Progressive Retinal Atrophy - P.R.A.
causes the retina of the eye to deteriorate slowly. Symptoms may not show until the dog is three years old or older, beginning with night blindness. P.R.A. eventually blinds the dog. It is incurable. An Electroretinograph can be used for early detection, but this tool is not available to most breeders. Annual eye certification of breeding stock is a must if breeders are to reduce the risk.
Urinary Tract Infections - Urolithiasis
occur at a higher rate in Miniature Schnauzers than other breeds. Clinical signs include frequent urination and blood may be present in the urine. Untreated, they can lead to bladder stones. If severe enough this may cause urinary blockage, which is a medical emergency. To muddy the waters, this problem can occur in dogs for reasons unrelated to heredity. Treatment involves prescription diets, antibiotics and/or surgery. Few breeders would risk breeding any dog with a history of these problems. Also refer to Canine Urolithiasis, An Owner's Guide.
occurs with increasing frequency in Miniature Schnauzers. The exact mechanism is poorly understood, but appears to be associated with the fact that many Miniature Schnauzers have high blood serum lipids (fats). Clinical signs generally include vomiting and diarrhea, abdominal pain, lethargy and depression. It is an emergency situation which warrants immediate veterinary care. Treatment includes intravenous fluids, antibiotics and dietary control. The dog will probably have to be on a low fat diet. Also refer to Pancreatitis, An Owner's Guide to Pet Care.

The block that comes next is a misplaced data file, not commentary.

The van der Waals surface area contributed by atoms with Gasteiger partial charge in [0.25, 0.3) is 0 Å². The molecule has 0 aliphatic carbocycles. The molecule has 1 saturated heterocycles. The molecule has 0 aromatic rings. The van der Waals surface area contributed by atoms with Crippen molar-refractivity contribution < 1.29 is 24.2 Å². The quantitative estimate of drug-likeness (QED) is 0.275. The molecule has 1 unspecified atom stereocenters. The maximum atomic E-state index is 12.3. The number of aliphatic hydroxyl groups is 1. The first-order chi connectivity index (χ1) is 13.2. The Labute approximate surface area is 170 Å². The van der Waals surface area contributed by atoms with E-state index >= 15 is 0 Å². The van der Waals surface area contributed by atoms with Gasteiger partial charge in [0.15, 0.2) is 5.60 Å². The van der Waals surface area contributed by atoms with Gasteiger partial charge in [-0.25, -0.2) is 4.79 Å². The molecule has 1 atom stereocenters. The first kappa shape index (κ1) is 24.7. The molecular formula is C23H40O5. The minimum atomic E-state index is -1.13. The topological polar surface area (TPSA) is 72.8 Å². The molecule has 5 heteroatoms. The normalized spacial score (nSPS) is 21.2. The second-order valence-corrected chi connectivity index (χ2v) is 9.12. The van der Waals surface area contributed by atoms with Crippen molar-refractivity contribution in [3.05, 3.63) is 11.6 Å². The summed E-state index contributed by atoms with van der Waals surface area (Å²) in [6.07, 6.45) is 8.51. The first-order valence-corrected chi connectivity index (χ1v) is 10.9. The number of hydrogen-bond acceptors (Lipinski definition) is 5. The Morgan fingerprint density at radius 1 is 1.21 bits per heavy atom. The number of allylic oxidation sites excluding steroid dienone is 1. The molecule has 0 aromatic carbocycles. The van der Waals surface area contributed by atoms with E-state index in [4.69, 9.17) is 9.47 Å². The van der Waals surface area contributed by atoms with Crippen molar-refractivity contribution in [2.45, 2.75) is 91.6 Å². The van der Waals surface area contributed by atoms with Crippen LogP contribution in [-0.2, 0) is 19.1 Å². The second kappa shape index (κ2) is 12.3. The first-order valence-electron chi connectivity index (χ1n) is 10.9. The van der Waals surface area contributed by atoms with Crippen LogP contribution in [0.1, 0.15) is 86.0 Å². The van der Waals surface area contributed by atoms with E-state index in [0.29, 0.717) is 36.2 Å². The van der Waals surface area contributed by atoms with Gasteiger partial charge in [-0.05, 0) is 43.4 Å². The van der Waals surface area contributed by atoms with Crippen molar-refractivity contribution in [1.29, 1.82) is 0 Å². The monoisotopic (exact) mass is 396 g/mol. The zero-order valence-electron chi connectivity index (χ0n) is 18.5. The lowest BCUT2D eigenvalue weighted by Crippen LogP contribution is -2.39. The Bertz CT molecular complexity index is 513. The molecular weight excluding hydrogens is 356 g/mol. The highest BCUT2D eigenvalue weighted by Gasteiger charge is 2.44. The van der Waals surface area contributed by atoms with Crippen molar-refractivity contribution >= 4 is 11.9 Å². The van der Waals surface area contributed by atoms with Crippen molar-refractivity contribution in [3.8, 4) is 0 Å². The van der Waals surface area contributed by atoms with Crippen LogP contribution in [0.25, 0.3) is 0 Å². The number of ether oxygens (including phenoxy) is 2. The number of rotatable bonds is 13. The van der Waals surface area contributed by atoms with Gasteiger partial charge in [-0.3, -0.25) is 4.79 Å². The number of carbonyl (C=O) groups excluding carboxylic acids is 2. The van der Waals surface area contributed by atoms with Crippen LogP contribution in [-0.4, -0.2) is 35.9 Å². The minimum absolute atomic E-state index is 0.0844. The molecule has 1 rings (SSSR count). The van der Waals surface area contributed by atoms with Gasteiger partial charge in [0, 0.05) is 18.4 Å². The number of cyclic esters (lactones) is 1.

Cushings Disease
is also encountered with some frequency. Females are more affected than males and often fall within the six to eight year age group. Initial clinical signs are increased thirst and urination and an increase in body weight. Later observable is a change in body type, a pot bellied appearance, thinning of the dog's coat and other changes involving the skin. Sudden blindness is also associated with this condition. Cushings is related to over production of adrenal cortex hormones. Various medications are available to help control the disorder.
is the number one inherited disease of dogs in general. The metabolism is affected, causing depression, weight gain, hair loss, lethargy and an intolerance to cold. Untreated, it can lead to immune system, cardiovascular, and reproductive problems. Testing and treatment is relatively easy and inexpensive. Daily medication can give good results and many dogs live healthy lives. When it occurs in young dogs or several members of a family, a genetic cause (autoimmune disease) is likely.